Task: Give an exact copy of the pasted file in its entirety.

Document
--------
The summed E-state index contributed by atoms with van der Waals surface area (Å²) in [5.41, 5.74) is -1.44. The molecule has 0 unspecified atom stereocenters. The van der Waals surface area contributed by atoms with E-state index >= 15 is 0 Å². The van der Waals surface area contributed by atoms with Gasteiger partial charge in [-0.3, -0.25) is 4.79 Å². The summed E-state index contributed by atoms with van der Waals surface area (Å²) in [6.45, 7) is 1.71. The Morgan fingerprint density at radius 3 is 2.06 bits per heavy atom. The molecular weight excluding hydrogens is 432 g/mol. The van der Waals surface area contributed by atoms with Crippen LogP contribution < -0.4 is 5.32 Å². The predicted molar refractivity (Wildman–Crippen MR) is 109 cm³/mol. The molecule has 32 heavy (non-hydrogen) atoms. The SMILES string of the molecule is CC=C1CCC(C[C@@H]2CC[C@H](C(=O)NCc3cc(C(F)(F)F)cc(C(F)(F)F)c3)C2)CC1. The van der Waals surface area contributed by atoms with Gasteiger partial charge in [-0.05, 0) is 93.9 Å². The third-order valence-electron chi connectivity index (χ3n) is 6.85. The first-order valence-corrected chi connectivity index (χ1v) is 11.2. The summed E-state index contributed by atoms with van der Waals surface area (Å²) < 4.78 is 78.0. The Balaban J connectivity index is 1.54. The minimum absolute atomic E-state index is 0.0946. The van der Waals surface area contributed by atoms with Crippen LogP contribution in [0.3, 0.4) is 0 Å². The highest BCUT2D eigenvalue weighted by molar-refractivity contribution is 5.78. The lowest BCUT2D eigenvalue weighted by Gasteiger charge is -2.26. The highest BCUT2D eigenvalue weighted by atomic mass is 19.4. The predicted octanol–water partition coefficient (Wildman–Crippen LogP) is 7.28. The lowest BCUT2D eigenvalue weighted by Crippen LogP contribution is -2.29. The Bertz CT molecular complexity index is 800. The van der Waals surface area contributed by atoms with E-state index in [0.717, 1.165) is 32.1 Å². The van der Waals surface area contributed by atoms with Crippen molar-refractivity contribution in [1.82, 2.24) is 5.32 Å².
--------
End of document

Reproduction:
The summed E-state index contributed by atoms with van der Waals surface area (Å²) in [5.41, 5.74) is -1.44. The molecule has 0 unspecified atom stereocenters. The van der Waals surface area contributed by atoms with E-state index >= 15 is 0 Å². The van der Waals surface area contributed by atoms with Gasteiger partial charge in [-0.3, -0.25) is 4.79 Å². The summed E-state index contributed by atoms with van der Waals surface area (Å²) in [6.45, 7) is 1.71. The Morgan fingerprint density at radius 3 is 2.06 bits per heavy atom. The molecular weight excluding hydrogens is 432 g/mol. The van der Waals surface area contributed by atoms with Crippen LogP contribution < -0.4 is 5.32 Å². The predicted molar refractivity (Wildman–Crippen MR) is 109 cm³/mol. The molecule has 32 heavy (non-hydrogen) atoms. The SMILES string of the molecule is CC=C1CCC(C[C@@H]2CC[C@H](C(=O)NCc3cc(C(F)(F)F)cc(C(F)(F)F)c3)C2)CC1. The van der Waals surface area contributed by atoms with Gasteiger partial charge in [-0.05, 0) is 93.9 Å². The third-order valence-electron chi connectivity index (χ3n) is 6.85. The first-order valence-corrected chi connectivity index (χ1v) is 11.2. The summed E-state index contributed by atoms with van der Waals surface area (Å²) < 4.78 is 78.0. The Balaban J connectivity index is 1.54. The minimum absolute atomic E-state index is 0.0946. The van der Waals surface area contributed by atoms with Crippen LogP contribution in [0.3, 0.4) is 0 Å². The highest BCUT2D eigenvalue weighted by molar-refractivity contribution is 5.78. The lowest BCUT2D eigenvalue weighted by Gasteiger charge is -2.26. The highest BCUT2D eigenvalue weighted by atomic mass is 19.4. The predicted octanol–water partition coefficient (Wildman–Crippen LogP) is 7.28. The lowest BCUT2D eigenvalue weighted by Crippen LogP contribution is -2.29. The Bertz CT molecular complexity index is 800. The van der Waals surface area contributed by atoms with E-state index in [0.717, 1.165) is 32.1 Å². The van der Waals surface area contributed by atoms with Crippen molar-refractivity contribution in [1.82, 2.24) is 5.32 Å².